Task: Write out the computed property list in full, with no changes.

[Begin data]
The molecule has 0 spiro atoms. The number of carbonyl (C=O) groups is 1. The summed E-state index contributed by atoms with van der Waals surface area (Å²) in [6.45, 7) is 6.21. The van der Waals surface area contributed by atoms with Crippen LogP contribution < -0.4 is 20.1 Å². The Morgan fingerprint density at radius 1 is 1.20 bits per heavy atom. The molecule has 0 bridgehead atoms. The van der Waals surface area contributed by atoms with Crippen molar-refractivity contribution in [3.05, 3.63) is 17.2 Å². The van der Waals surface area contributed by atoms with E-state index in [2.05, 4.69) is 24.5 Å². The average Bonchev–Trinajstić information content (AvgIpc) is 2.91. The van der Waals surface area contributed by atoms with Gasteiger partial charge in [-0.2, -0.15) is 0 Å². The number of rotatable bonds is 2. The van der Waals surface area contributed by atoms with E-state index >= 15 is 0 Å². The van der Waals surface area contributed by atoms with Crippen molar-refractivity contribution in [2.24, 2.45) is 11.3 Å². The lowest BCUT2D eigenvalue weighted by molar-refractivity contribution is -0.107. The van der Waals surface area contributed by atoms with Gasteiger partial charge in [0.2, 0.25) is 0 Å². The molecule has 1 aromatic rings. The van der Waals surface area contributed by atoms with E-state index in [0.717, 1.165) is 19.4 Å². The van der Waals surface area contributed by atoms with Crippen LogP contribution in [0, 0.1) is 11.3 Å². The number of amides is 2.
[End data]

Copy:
The molecule has 0 spiro atoms. The number of carbonyl (C=O) groups is 1. The summed E-state index contributed by atoms with van der Waals surface area (Å²) in [6.45, 7) is 6.21. The van der Waals surface area contributed by atoms with Crippen LogP contribution < -0.4 is 20.1 Å². The Morgan fingerprint density at radius 1 is 1.20 bits per heavy atom. The molecule has 0 bridgehead atoms. The van der Waals surface area contributed by atoms with Crippen molar-refractivity contribution in [3.05, 3.63) is 17.2 Å². The van der Waals surface area contributed by atoms with E-state index in [2.05, 4.69) is 24.5 Å². The average Bonchev–Trinajstić information content (AvgIpc) is 2.91. The van der Waals surface area contributed by atoms with Gasteiger partial charge in [-0.2, -0.15) is 0 Å². The number of rotatable bonds is 2. The van der Waals surface area contributed by atoms with E-state index >= 15 is 0 Å². The van der Waals surface area contributed by atoms with Crippen molar-refractivity contribution in [2.24, 2.45) is 11.3 Å². The lowest BCUT2D eigenvalue weighted by molar-refractivity contribution is -0.107. The van der Waals surface area contributed by atoms with Gasteiger partial charge in [0.2, 0.25) is 0 Å². The molecule has 1 aromatic rings. The van der Waals surface area contributed by atoms with E-state index in [0.717, 1.165) is 19.4 Å². The van der Waals surface area contributed by atoms with Crippen LogP contribution in [0, 0.1) is 11.3 Å². The number of amides is 2.